Maintaining Trust in the Canon Brand
Vol.7 An electronic viewfinder that projects subjects as you see them

When photographers shoot, they face their subject through the viewfinder, checking the composition of the photo and accuracy of the focus.
Looking into the viewfinder, they press the shutter as they imagine what the resulting photo will look like. For photographers, the viewfinder plays a crucial role in determining the quality of their work.


"I can’t fully concentrate on shooting."

DSLR cameras, which have long been popular among photographers of all levels, are equipped with an optical viewfinder (OVF) that allows the colors, brightness, and other scene-related factors visible to the human eye to be displayed without modification.
On the other hand, mirrorless cameras, which have become mainstream in recent years, are equipped with electronic viewfinders (EVFs) that project images with adjusted color and brightness, and, therefore, allow photographers to shoot while checking what the photo will actually look like once captured.

This is a great advantage that only mirrorless cameras can provide. However, photographers have expressed their reservations; "I notice a difference between the subject I see through the viewfinders and what I see with my own eyes," "Contrast and colors are exaggerated compared with what I see with the naked eye" and "The EVF strains my eyes." Canon also began to receive requests from the customers for EVFs to achieve the same look of the subjects as they saw them directly.

The camera, a tool of expression, should not be a burden on photographers who want to immerse themselves in photo shooting. Canon, with its reputation as a manufacturer with a thorough knowledge of cameras, was determined to not make a half-baked product. In pursuit of a viewfinder that perfectly reproduces what human eyes see, the team set about development.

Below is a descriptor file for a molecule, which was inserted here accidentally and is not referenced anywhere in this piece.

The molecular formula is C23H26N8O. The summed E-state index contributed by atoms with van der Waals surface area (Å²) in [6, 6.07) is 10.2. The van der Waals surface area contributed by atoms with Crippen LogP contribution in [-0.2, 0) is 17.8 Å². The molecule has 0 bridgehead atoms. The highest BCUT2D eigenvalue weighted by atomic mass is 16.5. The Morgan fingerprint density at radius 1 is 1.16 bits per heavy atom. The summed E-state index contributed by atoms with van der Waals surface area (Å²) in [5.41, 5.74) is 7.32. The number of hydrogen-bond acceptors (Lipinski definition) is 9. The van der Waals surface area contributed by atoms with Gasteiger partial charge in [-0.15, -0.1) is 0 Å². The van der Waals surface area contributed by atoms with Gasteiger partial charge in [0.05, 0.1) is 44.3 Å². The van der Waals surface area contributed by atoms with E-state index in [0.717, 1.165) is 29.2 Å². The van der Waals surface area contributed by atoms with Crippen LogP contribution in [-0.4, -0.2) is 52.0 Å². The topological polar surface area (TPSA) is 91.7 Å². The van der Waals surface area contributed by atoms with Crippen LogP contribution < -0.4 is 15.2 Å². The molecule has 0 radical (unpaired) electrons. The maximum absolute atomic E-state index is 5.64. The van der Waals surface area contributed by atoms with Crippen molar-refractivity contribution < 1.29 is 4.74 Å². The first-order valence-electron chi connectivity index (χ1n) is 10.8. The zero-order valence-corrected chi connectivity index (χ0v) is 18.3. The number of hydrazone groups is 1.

OVF sim. view assist OFF (EOS R7)
OVF sim. view assist ON (EOS R7)

Digitally reproducing human eyes

In order for the EVF to reproduce the visual perception of a human eye, the way an eye perceives natural light and color must be reproduced digitally.
In fact, few EVFs had ever been able to reproduce natural hues.
Although Canon began testing by applying to EVFs its existing expertise in image processing, it was unable to reproduce what the naked eye sees in every possible shooting condition: day and night, front-lit and backlit, sun and rain, in direct sunlight or in shade.

But the development team couldn’t just give up. In order to make Canon’s mirrorless cameras even better, they went back to basics and started over, analyzing how human eyes perceive the color gradations of EVF displays. In their tenacious yet unbiased pursuit, the team discovered a new formula for determining the relationship between the EVF's display of color gradations and the naturalness of human eye perception.

OVF sim. view assist OFF (EOS R6 Mark II)
OVF sim. view assist ON (EOS R6 Mark II)

Gradual adaption to brightness like human eyes

In theory, the way people see can be reproduced digitally.
In reality, however, settings need to be adjusted depending on the shooting situation. Aiming for visual reproducibility that everyone will be satisfied with, the team repeatedly tested and fine-tuned the settings for many scenes and subjects, including outdoor scenes on sunny days, cloudy skies and sunsets, indoor and night scenes, lawns and flowers, and people with fair or dark complexions, refining the EVF display function step by step in order to reproduce what the human eye would see in various environments.

In order to provide further natural visual impression, the team designed the viewfinder so that its display gradually brightens when the camera is moved from a dark place to a bright place, similar to how human eyes gradually adapt to changes in brightness.

Expanding the possibilities of mirrorless cameras

And so it was completed—a feature that, when turned on, reproduces what the human eye perceives, and when turned off, previews the resulting image taken, able to be toggled at will by the photographer. That feature, dubbed OVF sim. view assist, was first installed in the EOS R3, released in November 2021. Since then, the EOS R7, EOS R10, and EOS R6 Mark II, all of which were released in 2022, have the function, along with the EOS R8 and EOS R50, which is scheduled for release.

OVF sim. view assist may not be a feature that absolutely everyone needs. That's because it's geared more towards photographers who prefer a natural-looking viewfinder, or who often switch between both mirrorless and DSLR cameras.
However, in the hope of satisfying the needs of all photographers, who want to immerse themselves in photo shooting without stress, Canon will continue to expand the possibilities of mirrorless cameras by introducing features like OVF sim. view assist.

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